2007: The Year in Movies and Music

A year-end wrap-up of what we adored, what was ignored and what the new year will bring.

"My ambition for many years was to be involved in work that was utterly compelling to me, regardless of the consequences. But I worried a lot as a young man about where such and such a thing might take me; you're encouraged to think that way. You're supposed to build a career for yourself. But there's no part of me that was able to do that. And thank God I was able to recognize it before I sort of went gray with anxiety."

Far from building a career, he now sees himself starting all over each time he determines he can be sufficiently useful to a director and accepts a role. "It's absolutely new each and every time," he says. "For all that you carry with you as you get older — and if you've had the good fortune to work in films that people have seen and in some cases liked, you carry with you the burden of expectation — all that went before is meaningless. Absolutely meaningless. Because you're a baby. From the moment you decide to go to work again, you're a baby. You have to empty yourself if you're going to be any kind of vessel at all.

"I suppose that's the salvation of all of us. With all the kind of grandiosity that surrounds the way of life that actors lead, there's an insistent humility to the work itself, because you cannot do it unless you begin with nothing each time."

The beginner's mind: Some people meditate for a lifetime to find it.

Day-Lewis laughs. "I don't think I've achieved separation from the material world just yet," he says. "The loss of myself happens in a place that's very concrete." Right: in the movies.
 — Judith Lewis

Hit List
The top movies of 2007

It's that time of year again. Our six critics* don't always (or often) agree, but we've combined their top-ten lists (allowing for ties) to pretend like they do! So without further ado, the ten (or fifteen) best movies of the year, kind of:

1. There Will Be Blood

2. I'm Not There

3. 4 Months, 3 Weeks and 2 Days

4. Killer of Sheep, Southland Tales

5. Zodiac

6. Ratatouille

7. Colossal Youth

8. Eastern Promises, The King of Kong: A Fistful of Quarters

9. Regular Lovers

10. Hot Fuzz, Knocked Up, Manufactured Landscapes, Private Fears in Public Places

Honorable Mentions:

Into the Wild, Black Book, West of the Tracks, No Country for Old Men, Syndromes and a Century, My Kid Could Paint That, Grindhouse, Offside, Day Night Day Night, Away from Her, Once, Paprika, Lars and the Real Girl, The Host, The Assassination of Jesse James by the Coward Robert Ford, Honor de Cavalleria, The Band's Visit, Lake of Fire, No End in Sight, The Bourne Ultimatum, Terror's Advocate, The Savages, I Now Pronounce You Chuck and Larry, Music and Lyrics

*Scott Foundas, J. Hoberman, Nathan Lee, Jim Ridley, Ella Taylor and Robert Wilonsky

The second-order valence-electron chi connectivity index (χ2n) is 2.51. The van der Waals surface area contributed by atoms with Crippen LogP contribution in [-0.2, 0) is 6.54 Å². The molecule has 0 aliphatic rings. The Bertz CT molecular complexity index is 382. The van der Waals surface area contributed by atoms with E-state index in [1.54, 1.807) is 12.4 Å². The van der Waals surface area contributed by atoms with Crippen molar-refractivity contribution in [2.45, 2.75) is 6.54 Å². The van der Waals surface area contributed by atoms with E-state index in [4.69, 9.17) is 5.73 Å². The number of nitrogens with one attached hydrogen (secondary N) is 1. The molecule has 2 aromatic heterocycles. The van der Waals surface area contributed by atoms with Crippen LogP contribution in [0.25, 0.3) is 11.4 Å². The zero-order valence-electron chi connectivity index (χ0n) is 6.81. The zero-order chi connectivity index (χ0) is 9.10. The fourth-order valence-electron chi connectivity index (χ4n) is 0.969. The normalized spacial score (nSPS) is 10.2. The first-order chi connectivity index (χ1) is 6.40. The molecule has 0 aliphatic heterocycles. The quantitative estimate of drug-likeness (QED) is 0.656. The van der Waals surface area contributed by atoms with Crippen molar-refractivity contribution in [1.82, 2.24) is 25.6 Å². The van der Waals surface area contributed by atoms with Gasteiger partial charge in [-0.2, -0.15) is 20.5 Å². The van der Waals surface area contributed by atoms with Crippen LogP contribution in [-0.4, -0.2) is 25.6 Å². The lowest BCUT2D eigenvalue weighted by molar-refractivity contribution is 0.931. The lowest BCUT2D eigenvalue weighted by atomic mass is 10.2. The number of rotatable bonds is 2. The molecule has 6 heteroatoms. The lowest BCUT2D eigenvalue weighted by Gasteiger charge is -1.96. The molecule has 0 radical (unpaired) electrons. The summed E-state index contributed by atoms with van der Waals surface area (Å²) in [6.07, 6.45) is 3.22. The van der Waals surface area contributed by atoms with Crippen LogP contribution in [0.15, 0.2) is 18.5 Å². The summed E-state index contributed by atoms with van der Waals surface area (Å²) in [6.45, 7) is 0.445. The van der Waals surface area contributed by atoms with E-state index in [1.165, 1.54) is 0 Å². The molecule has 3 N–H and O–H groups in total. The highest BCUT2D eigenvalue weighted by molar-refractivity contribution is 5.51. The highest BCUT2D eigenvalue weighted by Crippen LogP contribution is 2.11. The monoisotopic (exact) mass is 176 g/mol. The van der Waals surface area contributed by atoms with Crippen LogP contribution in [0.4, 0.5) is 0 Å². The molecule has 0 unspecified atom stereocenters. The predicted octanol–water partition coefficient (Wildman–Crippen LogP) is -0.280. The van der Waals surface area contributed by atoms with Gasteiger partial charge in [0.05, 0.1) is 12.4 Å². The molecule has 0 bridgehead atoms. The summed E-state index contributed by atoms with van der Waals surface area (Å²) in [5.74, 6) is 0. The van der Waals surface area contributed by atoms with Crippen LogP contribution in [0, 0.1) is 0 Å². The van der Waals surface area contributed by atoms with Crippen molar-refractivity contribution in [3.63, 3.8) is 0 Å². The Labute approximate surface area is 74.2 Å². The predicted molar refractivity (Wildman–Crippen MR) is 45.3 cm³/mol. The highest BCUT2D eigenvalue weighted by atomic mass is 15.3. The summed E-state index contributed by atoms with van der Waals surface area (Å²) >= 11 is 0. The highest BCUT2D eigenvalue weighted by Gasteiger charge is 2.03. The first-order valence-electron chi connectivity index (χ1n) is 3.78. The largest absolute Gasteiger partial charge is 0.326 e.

2007: The Year in Music

Simply the Best

Best Drive-By Truckers Album: Bettye LaVette, The Scene of the Crime (Anti-). With the DBTs (and Wurlitzer wizard Spooner Oldham) in tow, the Detroit soul screamer does what Hood, Cooley and Isbell have always done: take the personal, make it political — and then make it rock. But LaVette is a singer, not a band; her voice is singular, radically individual and, on this career album, heroic.

Best Wilco Album: Goldrush, The Heart Is the Place (Better Looking). From Oxford, England, Robin and Joseph Bennett deserve better than the inevitable Wilco (or Flaming Lips) comparisons. But it's no slight on the hopeful, experimental, catchy and honest Place to say that it's the kind of record Jeff Tweedy once seemed to care about making.

Best Bob Dylan Album: Various Artists, I'm Not There (Sony). The absurd and noble failure of Todd Haynes' Zimmy flick had the unintended consequence of creating a soundtrack that actually captures what the film could not: The shape-shifting genius as interpreted by the shape-shifters to come long, long after him. And if you don't think punks should be singing gospel, you don't know John Doe — or Dylan.

Best Leonard Cohen Album: Elvis Perkins, Ash Wednesday (XL/Beggars). This young writer of songs about tragicomic sex and melancholic desire sounds like Sam Cooke in comparison to his unacknowledged father L. Cohen. (Elvis' real father is the late actor A. Perkins.) But on this beautiful series of dreamsongs, his surreal aim is just as true.

Best Bruce Springsteen Album: Jason Anderson, Tonight (Eca). From out of nowhere (actually, New Hampshire), this homage to the E Street sound captures the collective joy and ensemble exploration that made the Wild and Innocent true to its name. Anderson may yet be discovering who he is as a songwriter, but charting his progress will be one of the best things about 2008 — and about the many years to come.

Best Pogues Album: The Ike Reilly Assassination, We Belong to the Staggering Evening (Rock Ridge). Chicago wise-guy Ike Reilly put on the best show in St. Louis that no one attended; he also made the best word-smart, half-cocked rock and folk album that nobody heard. What's more, he offered the most concise response to the current climate of religious railroading: "Fuck the train!"

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